Long before animated sitcoms like “Family Guy,” “Archer” and “Bob’s Burgers” hit the small screen, “The Simpsons” captured the hearts of viewers worldwide with its biting social commentary and lovable bunch of outrageous characters.
Creatives have come and gone throughout the show’s 25 years, but Emmy-winning writer Mike Reiss is still going strong. Since “The Simpsons” began in 1989, he has served as writer, show-runner and producer for the series, and has helped pen a number of hit films such as “Horton Hears a Who!” and “Ice Age: The Dawn of Dinosaurs.”
Tying in “The Simpsons” with his Jewish descent, Reiss will present “The Simpsons and Other Jewish Families” Thursday, April 18, at the Arizona Historical Society Museum in Tempe, with all proceeds benefiting the Hillel Jewish Student Center at Arizona State University.
The East Valley Tribune recently sat down with Reiss to discuss “The Simpsons,” which character he relates to most, and why you don’t need to be Jewish to enjoy Thursday’s show.
Q: Could you share a general overview of what you’ll be speaking about at the ASU Hillel fundraiser in Tempe?
A: Yes, this is a speech I’ve given all over the country. It surprised me, someone came up with this idea to talk about Judaism and 'The Simpsons,' and I put together this speech that’s been a huge crowd-pleaser – it has sold-out audiences all over the country. I talk about my 25 years with 'The Simpsons,' and there’s, like, a bias toward Jewish themes on 'The Simpsons.' I talk about Jewish writers on the show, Jewish cast members, Jewish guest stars and the episodes that have had Jewish themes. It’s just a fun evening event, and you don’t have to be Jewish to enjoy the presentation at all. 'The Simpsons' is such a giant topic, and this is one way to kind of narrow it down and look at it.
Q: Having written and consulted for 'The Simpsons' for so long, how do you and the other writers keep material fresh or prevent yourselves from recycling old plots?
A: The biggest thing we do to keep ourselves fresh is we now have 23 writers on the show. For years, we did the show with four writers, then with six and then with eight. It ate us up. People got burnt out and would quit the show, and it got sad to see writers quitting every three or four years, even though they loved the job, because they had nothing left to give.
Now we have 23 writers, and we only do 22 episodes a year, and so that means that each writer really only has to have one really good idea a year, and one guy doesn’t have to do anything. [Laughs.] That’s one way we do it.
Also, people only work as many days as they feel they can be fresh. After 25 years, I only go in one day a week, and then there are some people that work four days a week or five days a week. That’s how we keep it fresh.
To keep from repeating ourselves, we have to hit the Internet constantly, and luckily there are a lot of 'Simpsons' fan sites, and Wikipedia has a long list of every couch joke we’ve done. We’ll have a new idea for a couch joke and then have to make sure we didn’t do it 15 years ago.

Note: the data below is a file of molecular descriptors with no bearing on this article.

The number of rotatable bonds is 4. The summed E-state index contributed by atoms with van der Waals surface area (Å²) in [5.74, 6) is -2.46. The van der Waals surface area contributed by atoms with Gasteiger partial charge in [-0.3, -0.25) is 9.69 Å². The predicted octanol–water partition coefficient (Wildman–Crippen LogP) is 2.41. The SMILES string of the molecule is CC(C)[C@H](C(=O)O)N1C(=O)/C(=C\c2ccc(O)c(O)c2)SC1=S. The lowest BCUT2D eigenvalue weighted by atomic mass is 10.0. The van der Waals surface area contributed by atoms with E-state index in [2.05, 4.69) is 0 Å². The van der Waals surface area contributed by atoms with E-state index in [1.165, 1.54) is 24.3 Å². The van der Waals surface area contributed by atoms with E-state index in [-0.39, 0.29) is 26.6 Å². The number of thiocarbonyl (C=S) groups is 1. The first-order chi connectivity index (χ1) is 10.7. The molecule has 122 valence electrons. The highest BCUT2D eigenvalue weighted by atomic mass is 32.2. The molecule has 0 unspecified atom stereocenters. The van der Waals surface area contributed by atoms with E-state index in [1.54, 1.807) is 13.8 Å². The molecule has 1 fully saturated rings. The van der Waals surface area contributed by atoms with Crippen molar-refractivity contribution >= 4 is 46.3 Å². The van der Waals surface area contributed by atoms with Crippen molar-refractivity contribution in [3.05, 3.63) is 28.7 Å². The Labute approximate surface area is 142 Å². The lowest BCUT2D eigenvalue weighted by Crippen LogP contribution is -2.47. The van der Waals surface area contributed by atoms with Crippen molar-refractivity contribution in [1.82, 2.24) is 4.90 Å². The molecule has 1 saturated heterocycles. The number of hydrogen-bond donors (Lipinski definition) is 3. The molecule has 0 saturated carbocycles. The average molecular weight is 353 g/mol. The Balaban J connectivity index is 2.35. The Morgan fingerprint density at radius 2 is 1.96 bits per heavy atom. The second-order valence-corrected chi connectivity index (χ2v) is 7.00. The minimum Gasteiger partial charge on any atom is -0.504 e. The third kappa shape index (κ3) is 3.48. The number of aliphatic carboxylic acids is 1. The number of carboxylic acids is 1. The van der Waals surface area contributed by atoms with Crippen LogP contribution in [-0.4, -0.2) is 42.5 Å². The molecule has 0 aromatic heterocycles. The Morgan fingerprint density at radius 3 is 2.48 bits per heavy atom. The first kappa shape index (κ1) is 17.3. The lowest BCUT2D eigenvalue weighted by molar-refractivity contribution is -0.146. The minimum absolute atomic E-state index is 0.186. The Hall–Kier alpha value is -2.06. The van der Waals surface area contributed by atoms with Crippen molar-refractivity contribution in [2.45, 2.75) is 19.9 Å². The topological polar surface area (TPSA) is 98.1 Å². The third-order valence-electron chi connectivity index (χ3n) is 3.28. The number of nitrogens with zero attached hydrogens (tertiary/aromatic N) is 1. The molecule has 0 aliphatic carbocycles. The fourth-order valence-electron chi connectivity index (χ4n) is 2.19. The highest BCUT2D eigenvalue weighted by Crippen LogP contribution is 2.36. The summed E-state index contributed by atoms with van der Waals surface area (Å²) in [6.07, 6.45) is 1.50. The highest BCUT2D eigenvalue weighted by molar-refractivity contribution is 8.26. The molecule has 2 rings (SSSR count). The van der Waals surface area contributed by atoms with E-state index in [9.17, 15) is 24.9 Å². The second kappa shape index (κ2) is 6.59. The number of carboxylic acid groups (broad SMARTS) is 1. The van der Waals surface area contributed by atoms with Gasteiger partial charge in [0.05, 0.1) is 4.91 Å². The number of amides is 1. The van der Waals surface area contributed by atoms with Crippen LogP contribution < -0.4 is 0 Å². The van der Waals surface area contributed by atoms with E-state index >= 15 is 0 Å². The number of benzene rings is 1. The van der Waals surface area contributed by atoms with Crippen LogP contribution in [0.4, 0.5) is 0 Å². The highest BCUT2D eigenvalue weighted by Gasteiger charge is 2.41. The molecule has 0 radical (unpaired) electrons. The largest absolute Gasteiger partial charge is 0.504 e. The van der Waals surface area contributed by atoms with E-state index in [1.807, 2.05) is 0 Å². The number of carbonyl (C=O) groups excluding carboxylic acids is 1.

Q: Of all 'The Simpsons' characters, who would you say you relate to most and why?
A: Pretty much for all 'The Simpsons' writers, when they were kids they wished they had been Bart, because Bart was the cool kid they were not. But with all (the) writers – even the guys – we were all like Lisa when we were kids. We were a little too smart and didn’t have too many friends and didn’t fit in very well. We were all Lisa when we were kids and then suddenly, we woke up one day and we were Homer…grumpy and overweight. [Laughs.]
Q: When did you first realize that 'The Simpsons' was more than just a TV sitcom, but truly a pop culture phenomenon?
A: There were a few points, starting with the very first night we were on TV. It’s funny because you’ll read the history of 'The Simpsons' and some will say it was slow to catch on and we had a cult following at first, but that’s all wrong. 'The Simpsons' premiered in 1988 with a Christmas show, and we had fun working on it and writing episodes. That night we went to a premiere party, and the reviews came out and every one of the reviews knew that this was something special. Every single review we read that night said that this was something that was going to change TV forever and a landmark in TV comedy.
So we knew that night, and the ratings from our debut were in fact the highest ratings in the history of the Fox network. So that was it. We didn’t know what we had – we had worked on the show for a year and just thought, 'Well, this is fun, I hope somebody watches it.' But then from the very first night of the show, we knew we were on to something. We were all very surprised.
Q: To wrap things up, I have a good friend who is a huge 'Simpsons' fan and was just wondering what your experience was like working with recluse writer John Swartzwelder?
A: Yeah, John Swartzwelder. Because he never appears on DVD commentaries and he doesn’t ever get interviewed or anything, he becomes this sort of mythical figure. It’s funny how much attention you can draw by staying out of the public eye. When you see him, he’s always just such a friendly, affable guy. He seems like the most normal guy in the world, except that he writes the strangest episodes of 'The Simpsons.' Even among the very, very funny people that write for 'The Simpsons,' when he would turn in his scripts, we’d go, 'How did he do it? How’d he think of this stuff?' As your friend probably knows, John wrote 59 episodes of 'The Simpsons,' so he pretty much wrote three solid years of the show all by himself.
“The Simpsons and Other Jewish Families” is at 7:15 p.m. April 18 at the Arizona Historical Society Museum, 1300 N. College Ave. in Tempe. Individual tickets cost $18-$118. Two tickets and access to a dessert reception are $200. For information and to purchase tickets, visit www.HillelASU.org.